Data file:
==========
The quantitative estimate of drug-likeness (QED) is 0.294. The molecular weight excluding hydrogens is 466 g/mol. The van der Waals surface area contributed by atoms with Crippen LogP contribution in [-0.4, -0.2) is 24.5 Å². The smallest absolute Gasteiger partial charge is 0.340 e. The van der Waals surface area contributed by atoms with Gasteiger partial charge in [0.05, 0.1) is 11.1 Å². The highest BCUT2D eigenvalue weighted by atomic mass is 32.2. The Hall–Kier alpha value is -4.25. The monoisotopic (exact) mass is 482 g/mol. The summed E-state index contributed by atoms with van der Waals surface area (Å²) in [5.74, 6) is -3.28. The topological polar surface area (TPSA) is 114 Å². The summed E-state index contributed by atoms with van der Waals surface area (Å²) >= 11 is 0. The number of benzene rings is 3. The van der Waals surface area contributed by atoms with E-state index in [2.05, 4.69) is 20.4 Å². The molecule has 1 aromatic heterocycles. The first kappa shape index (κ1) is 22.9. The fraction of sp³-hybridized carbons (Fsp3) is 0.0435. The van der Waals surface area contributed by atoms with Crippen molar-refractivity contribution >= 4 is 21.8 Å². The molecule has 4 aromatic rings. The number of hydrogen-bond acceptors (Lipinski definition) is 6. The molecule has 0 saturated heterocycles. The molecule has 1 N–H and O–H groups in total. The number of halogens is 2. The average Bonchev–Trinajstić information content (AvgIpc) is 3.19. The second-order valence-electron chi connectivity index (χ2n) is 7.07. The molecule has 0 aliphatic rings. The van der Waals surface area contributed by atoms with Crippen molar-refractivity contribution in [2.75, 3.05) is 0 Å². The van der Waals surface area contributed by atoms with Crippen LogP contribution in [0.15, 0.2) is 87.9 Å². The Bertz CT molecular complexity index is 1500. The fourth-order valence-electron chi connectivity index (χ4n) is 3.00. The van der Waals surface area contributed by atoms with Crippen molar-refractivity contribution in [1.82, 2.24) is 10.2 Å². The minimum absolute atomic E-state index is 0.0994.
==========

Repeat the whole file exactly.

The quantitative estimate of drug-likeness (QED) is 0.294. The molecular weight excluding hydrogens is 466 g/mol. The van der Waals surface area contributed by atoms with Crippen LogP contribution in [-0.4, -0.2) is 24.5 Å². The smallest absolute Gasteiger partial charge is 0.340 e. The van der Waals surface area contributed by atoms with Gasteiger partial charge in [0.05, 0.1) is 11.1 Å². The highest BCUT2D eigenvalue weighted by atomic mass is 32.2. The Hall–Kier alpha value is -4.25. The monoisotopic (exact) mass is 482 g/mol. The summed E-state index contributed by atoms with van der Waals surface area (Å²) in [5.74, 6) is -3.28. The topological polar surface area (TPSA) is 114 Å². The summed E-state index contributed by atoms with van der Waals surface area (Å²) >= 11 is 0. The number of benzene rings is 3. The van der Waals surface area contributed by atoms with E-state index in [2.05, 4.69) is 20.4 Å². The molecule has 1 aromatic heterocycles. The first kappa shape index (κ1) is 22.9. The fraction of sp³-hybridized carbons (Fsp3) is 0.0435. The van der Waals surface area contributed by atoms with Crippen molar-refractivity contribution >= 4 is 21.8 Å². The molecule has 4 aromatic rings. The number of hydrogen-bond acceptors (Lipinski definition) is 6. The molecule has 0 saturated heterocycles. The molecule has 1 N–H and O–H groups in total. The number of halogens is 2. The average Bonchev–Trinajstić information content (AvgIpc) is 3.19. The second-order valence-electron chi connectivity index (χ2n) is 7.07. The molecule has 0 aliphatic rings. The van der Waals surface area contributed by atoms with Crippen molar-refractivity contribution in [2.75, 3.05) is 0 Å². The van der Waals surface area contributed by atoms with Crippen LogP contribution in [0.15, 0.2) is 87.9 Å². The Bertz CT molecular complexity index is 1500. The fourth-order valence-electron chi connectivity index (χ4n) is 3.00. The van der Waals surface area contributed by atoms with Crippen molar-refractivity contribution in [1.82, 2.24) is 10.2 Å². The minimum absolute atomic E-state index is 0.0994.